The jurisprude is a justice committed to a particular method of judging rather than an particular set of results. On the current Court the examples par excellence are Justices Antonin Scalia and Clarence Thomas who are committed to originalism. From the past Justice Hugo Black was a textualist and Felix Frankfurter, his sparring partner, advocated an historical jurisprudence. These jurisprudential commitments frequently lead to unusual ideological results. Justice Scalia (and Justice Thomas as well) vote for criminal defendants based on their close readings of the language of the Constitution, like the Confrontation Clause. For originalist reasons, Justice Thomas is no friend of preemption claims with the result that in his opinions businesses often lose to state tort law and regulation. Despite being a New Deal populist as a Senator, Black as a Justice wanted to enforce the Contract Clause against debtors.
The ideologue is a justice who is strongly right or left of center as that is defined in his day and votes that way.
Many people worry about our democracy today because our political parties have become more purely ideological. But federalism harnesses such partisanship and puts it to good use. Because of greater partisanship, we are seeing more states with a unified government in which Democrats or Republicans control the governorship and both houses of the legislature. They are then able to enact a relatively pure version of their parties’ very disparate political positions. With the support of a Republican legislature, Wisconsin Governor Scott Walker has reduced the power of public sector unions. Kansas Governor Sam Brownback has very substantially cut personal and business taxes. In contrast, Connecticut Governor Dan Malloy was reelected after raising taxes and making no substantial changes to union power. In California, Jerry Brown was victorious with much the same policies.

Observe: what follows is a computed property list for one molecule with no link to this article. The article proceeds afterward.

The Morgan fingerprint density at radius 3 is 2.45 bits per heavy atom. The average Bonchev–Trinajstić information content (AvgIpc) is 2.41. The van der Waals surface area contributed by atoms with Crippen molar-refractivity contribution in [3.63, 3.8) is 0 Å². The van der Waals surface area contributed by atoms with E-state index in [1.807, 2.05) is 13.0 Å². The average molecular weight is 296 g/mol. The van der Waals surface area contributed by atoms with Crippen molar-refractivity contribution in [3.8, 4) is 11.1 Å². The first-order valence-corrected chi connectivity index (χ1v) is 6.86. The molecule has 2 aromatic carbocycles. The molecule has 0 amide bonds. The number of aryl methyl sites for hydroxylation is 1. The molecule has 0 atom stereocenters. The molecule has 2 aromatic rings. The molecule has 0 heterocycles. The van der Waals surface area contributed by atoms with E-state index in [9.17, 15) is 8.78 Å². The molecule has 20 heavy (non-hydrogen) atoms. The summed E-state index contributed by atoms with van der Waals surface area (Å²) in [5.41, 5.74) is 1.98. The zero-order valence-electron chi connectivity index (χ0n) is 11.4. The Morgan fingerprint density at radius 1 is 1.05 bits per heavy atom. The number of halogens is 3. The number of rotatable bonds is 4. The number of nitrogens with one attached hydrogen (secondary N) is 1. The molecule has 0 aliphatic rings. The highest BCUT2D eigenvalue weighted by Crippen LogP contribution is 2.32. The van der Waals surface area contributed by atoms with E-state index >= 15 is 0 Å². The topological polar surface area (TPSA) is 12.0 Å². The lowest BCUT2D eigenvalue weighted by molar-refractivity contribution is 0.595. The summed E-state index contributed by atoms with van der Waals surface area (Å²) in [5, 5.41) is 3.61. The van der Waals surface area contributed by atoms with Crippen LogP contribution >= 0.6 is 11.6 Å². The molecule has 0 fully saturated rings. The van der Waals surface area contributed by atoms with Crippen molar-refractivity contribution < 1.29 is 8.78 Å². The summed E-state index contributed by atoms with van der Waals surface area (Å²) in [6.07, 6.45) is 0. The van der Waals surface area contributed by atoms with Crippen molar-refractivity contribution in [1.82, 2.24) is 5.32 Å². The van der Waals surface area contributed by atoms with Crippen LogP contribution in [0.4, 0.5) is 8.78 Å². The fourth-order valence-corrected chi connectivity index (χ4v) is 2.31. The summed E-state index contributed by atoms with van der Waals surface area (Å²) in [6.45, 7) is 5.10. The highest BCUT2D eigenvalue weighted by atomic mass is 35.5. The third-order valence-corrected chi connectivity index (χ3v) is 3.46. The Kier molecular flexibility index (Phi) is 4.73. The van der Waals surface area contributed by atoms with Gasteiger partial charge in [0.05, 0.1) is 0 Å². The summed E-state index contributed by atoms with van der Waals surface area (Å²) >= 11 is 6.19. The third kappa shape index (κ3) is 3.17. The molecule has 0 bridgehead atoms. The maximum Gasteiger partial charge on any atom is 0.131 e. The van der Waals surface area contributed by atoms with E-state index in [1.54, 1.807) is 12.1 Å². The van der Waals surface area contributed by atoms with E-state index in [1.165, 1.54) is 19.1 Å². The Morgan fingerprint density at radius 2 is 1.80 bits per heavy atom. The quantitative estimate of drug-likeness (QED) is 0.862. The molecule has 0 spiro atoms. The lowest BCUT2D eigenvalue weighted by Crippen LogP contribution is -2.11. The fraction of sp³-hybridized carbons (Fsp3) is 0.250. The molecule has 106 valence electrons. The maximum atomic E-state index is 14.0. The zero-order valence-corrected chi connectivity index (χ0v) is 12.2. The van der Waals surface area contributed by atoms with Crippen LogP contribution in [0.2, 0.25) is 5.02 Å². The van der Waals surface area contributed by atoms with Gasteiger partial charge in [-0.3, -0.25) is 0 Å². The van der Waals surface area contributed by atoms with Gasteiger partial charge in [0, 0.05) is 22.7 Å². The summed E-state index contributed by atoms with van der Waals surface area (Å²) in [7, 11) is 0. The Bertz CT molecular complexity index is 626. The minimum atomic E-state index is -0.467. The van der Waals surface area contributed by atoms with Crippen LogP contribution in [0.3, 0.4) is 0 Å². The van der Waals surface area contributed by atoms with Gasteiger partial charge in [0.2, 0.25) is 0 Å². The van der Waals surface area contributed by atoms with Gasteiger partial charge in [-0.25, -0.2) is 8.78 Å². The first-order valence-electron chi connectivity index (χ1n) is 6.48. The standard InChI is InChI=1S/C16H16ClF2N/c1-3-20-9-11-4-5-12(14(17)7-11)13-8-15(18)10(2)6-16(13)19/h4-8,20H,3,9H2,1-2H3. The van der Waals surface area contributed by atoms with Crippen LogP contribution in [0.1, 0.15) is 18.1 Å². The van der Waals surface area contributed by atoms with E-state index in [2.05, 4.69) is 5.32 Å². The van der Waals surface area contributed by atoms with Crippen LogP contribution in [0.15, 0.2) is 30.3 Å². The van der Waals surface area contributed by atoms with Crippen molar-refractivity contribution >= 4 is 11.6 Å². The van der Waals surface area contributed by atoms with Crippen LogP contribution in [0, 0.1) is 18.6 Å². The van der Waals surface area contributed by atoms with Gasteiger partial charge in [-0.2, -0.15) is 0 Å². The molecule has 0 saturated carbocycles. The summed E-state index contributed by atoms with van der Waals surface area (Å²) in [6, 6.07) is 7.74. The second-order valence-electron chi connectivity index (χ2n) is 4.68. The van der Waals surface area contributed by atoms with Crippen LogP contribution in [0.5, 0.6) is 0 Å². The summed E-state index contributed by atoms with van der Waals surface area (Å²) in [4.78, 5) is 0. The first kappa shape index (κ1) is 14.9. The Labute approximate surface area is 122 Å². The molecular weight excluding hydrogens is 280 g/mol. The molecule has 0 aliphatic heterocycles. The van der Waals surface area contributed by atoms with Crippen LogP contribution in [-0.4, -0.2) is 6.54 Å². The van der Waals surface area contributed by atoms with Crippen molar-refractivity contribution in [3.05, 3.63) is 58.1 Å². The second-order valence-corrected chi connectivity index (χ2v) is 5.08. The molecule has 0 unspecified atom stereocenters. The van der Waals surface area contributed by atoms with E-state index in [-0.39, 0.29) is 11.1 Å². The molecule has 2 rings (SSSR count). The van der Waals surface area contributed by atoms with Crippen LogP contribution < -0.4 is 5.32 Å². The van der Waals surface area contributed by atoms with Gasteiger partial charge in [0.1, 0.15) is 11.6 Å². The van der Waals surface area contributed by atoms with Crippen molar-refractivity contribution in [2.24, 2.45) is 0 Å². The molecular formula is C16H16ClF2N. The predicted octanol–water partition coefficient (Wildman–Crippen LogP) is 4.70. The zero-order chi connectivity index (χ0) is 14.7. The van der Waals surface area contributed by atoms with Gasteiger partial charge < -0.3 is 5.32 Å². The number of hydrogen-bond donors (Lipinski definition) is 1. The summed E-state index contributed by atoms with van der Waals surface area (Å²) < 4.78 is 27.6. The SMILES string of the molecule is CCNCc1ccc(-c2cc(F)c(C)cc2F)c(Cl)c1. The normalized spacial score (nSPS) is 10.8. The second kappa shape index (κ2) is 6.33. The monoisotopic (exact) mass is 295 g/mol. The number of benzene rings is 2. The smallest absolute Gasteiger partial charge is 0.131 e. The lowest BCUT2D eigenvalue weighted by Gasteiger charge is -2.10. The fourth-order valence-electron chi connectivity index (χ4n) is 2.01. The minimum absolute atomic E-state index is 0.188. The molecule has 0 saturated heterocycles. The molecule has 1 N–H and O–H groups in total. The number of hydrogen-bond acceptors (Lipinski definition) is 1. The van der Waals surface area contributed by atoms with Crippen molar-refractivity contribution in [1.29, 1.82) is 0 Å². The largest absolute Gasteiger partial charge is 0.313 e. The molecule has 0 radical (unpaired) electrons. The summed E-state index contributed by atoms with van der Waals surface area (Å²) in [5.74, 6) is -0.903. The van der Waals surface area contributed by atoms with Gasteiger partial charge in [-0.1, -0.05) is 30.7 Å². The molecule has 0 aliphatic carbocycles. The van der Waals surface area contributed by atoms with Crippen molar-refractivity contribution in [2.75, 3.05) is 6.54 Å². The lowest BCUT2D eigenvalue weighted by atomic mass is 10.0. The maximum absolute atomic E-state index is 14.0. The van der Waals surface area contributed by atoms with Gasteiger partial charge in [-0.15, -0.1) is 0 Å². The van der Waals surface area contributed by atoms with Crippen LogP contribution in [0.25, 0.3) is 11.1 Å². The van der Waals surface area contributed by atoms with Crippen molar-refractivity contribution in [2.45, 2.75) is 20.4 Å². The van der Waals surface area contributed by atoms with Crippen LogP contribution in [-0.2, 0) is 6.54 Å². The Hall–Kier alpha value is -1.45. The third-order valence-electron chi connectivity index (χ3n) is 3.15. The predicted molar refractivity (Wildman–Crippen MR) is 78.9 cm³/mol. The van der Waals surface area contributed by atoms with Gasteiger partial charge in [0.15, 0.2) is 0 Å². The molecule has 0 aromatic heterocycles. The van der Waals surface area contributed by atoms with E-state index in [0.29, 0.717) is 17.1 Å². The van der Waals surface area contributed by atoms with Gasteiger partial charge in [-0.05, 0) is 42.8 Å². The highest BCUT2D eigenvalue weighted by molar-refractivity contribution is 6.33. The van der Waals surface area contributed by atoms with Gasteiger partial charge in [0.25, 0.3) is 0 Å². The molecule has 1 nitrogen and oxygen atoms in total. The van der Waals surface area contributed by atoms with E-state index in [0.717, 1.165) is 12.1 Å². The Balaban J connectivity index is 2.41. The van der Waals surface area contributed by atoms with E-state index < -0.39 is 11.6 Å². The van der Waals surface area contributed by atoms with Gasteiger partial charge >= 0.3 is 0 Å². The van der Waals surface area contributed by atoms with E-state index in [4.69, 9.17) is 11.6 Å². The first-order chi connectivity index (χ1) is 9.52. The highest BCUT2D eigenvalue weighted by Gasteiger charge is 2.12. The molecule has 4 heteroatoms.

Such partisan federalism now gives us the chance to observe the results of such policies over the longer term.
Following politics can often be extremely frustrating if one seeks something like truth as opposed to victory. So much of what goes on involves one sided arguments that one side accepts as God’s word and the other treats as the Devil’s. Part of the problem is ignorance about politics that is fueled by what is known as rational ignorance. Another part of the problem is the emotional charged aspects of political debate. Yet another part is that people view political matters as involving teams – statements are seen as supporting one or the other team, and players are supposed to…
In a recent article in the New York Times Adam Liptak describes the increasingly partisan splits on the Supreme Court. More than at any time in its history, he argues, the divisions in cases follow partisan as well as ideological alignments. Thus, today the five justices appointed by Republican Presidents (the Chief Justice, Scalia, Kennedy, Thomas and Alito) vote consistently more conservatively than those appointed by Democratic Presidents (Ginsburg, Breyer, Sotomayor, Kagan).
For the moment I will accept Liptak’s statistics and focus on his explanations. Liptak argues that partisan polarization is the result of increased polarization more generally, as Republicans and Democrats move to become cohesive ideological parties, distant in their policy preferences. Moreover, Liptak argues Presidents have become better at predicting justices’ votes. These factors are certainly relevant, but I think they miss one important change. Originalism and its often close cousin in statutory interpretation—textualism— today create a larger gulf in jurisprudential approaches to the Constitution and statutes between Republican and Democratic appointees.
There was not such a consistent jurisprudential chasm in the Court for much of the latter part of the twentieth century. There were no originalists on the Court when Scalia joined it. Thomas then became another powerful originalist voice. While Alito and Roberts are not pure originalists, the original meaning of the text has a strong pull for them even if precedents restrain the extent of its power. Their opinions on the commerce clause in Sibelius are excellent examples of the power of the text; the Democratic appointees did not even substantially respond to the originalist arguments.